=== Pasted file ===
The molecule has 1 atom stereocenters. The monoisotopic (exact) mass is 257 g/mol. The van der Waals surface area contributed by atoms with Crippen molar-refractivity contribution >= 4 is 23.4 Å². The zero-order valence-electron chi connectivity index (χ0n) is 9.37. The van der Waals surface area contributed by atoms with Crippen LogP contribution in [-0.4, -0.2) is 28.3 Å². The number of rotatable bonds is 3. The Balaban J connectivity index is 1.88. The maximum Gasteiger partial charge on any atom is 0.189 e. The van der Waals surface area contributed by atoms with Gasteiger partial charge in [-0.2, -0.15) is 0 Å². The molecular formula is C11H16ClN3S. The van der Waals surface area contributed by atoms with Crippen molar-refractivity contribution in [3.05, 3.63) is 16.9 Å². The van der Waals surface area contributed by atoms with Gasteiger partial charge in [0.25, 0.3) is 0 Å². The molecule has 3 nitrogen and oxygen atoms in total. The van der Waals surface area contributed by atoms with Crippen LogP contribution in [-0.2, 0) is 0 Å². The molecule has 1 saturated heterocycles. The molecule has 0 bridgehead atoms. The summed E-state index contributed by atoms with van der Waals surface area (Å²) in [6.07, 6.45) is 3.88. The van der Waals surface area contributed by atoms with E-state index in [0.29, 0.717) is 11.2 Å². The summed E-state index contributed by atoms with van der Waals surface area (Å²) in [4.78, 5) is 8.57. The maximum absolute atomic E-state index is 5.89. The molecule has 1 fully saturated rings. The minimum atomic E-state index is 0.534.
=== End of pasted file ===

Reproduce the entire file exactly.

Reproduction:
The molecule has 1 atom stereocenters. The monoisotopic (exact) mass is 257 g/mol. The van der Waals surface area contributed by atoms with Crippen molar-refractivity contribution >= 4 is 23.4 Å². The zero-order valence-electron chi connectivity index (χ0n) is 9.37. The van der Waals surface area contributed by atoms with Crippen LogP contribution in [-0.4, -0.2) is 28.3 Å². The number of rotatable bonds is 3. The Balaban J connectivity index is 1.88. The maximum Gasteiger partial charge on any atom is 0.189 e. The van der Waals surface area contributed by atoms with Gasteiger partial charge in [-0.2, -0.15) is 0 Å². The molecular formula is C11H16ClN3S. The van der Waals surface area contributed by atoms with Crippen molar-refractivity contribution in [3.05, 3.63) is 16.9 Å². The van der Waals surface area contributed by atoms with Gasteiger partial charge in [0.25, 0.3) is 0 Å². The molecule has 3 nitrogen and oxygen atoms in total. The van der Waals surface area contributed by atoms with Crippen LogP contribution in [-0.2, 0) is 0 Å². The molecule has 1 saturated heterocycles. The molecule has 0 bridgehead atoms. The summed E-state index contributed by atoms with van der Waals surface area (Å²) in [6.07, 6.45) is 3.88. The van der Waals surface area contributed by atoms with E-state index in [0.29, 0.717) is 11.2 Å². The summed E-state index contributed by atoms with van der Waals surface area (Å²) in [4.78, 5) is 8.57. The maximum absolute atomic E-state index is 5.89. The molecule has 1 fully saturated rings. The minimum atomic E-state index is 0.534.